In most of the images in the collection, I am shooting from 20-60cm from the ground. In one or two cases, even lower, depending on how low the sun is. If the camera angle is too high, the subject of each image tends to get lost in its surroundings. From a lower perspective, the light reflecting through the plant/flower is also more apparent which generally makes for a more appealing result. I found that by sitting/laying on the floor with the camera in many cases, I was able to find some really immersive and unusual compositions. I think that once you find your subject for this genre of images, it’s a great idea to try looking at your frame from different heights to see how the scene plays out with the light you have at your disposal.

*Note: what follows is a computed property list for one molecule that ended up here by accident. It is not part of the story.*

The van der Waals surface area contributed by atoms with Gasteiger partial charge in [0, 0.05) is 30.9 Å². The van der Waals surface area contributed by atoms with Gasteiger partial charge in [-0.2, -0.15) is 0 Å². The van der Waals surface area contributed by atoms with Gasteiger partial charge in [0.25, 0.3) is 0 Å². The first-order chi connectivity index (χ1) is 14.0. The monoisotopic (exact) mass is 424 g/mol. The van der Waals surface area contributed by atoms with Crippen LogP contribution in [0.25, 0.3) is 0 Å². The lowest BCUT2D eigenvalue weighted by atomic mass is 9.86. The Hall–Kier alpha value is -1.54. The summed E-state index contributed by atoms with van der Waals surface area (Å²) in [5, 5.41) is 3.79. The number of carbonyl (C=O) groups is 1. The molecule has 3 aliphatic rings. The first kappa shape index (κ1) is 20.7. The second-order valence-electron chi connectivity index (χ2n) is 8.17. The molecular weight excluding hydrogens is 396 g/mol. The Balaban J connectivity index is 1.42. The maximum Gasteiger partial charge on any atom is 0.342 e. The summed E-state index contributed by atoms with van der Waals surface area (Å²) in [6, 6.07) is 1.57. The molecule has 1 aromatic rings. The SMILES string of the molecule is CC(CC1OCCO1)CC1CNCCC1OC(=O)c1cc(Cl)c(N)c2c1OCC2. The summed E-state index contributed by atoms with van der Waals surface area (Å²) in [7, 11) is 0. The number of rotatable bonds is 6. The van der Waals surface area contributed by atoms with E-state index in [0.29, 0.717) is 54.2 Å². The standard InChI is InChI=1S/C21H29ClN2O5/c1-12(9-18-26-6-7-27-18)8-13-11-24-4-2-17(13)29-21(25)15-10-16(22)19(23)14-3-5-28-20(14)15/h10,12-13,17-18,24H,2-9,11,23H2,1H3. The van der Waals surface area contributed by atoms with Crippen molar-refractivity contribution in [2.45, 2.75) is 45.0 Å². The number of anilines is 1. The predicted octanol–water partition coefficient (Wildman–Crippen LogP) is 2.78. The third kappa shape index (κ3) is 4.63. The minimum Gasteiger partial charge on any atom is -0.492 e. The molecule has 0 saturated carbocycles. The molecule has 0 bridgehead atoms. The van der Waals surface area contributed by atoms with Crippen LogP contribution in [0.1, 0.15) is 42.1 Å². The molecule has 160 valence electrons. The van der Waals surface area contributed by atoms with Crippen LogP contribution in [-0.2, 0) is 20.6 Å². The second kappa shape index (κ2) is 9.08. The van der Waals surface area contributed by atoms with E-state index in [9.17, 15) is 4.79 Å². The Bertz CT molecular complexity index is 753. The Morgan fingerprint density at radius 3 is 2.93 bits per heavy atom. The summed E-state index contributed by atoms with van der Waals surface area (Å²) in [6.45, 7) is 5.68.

Can you take us through your thought process both in the field tackling these intimate scenes and during post-production?
In the field, I’m looking for reasonably healthy, clean-looking plants/flowers. I’m also considering how the light is working with the subject in question, how the subject looks set against its close surroundings, and what the background might be, depending on the focal length/perspective I choose. I also try to consider the edges of the frame, and not placing anything too distracting close to those. Good colour balance/harmony across my scene is often on my mind in the field as well.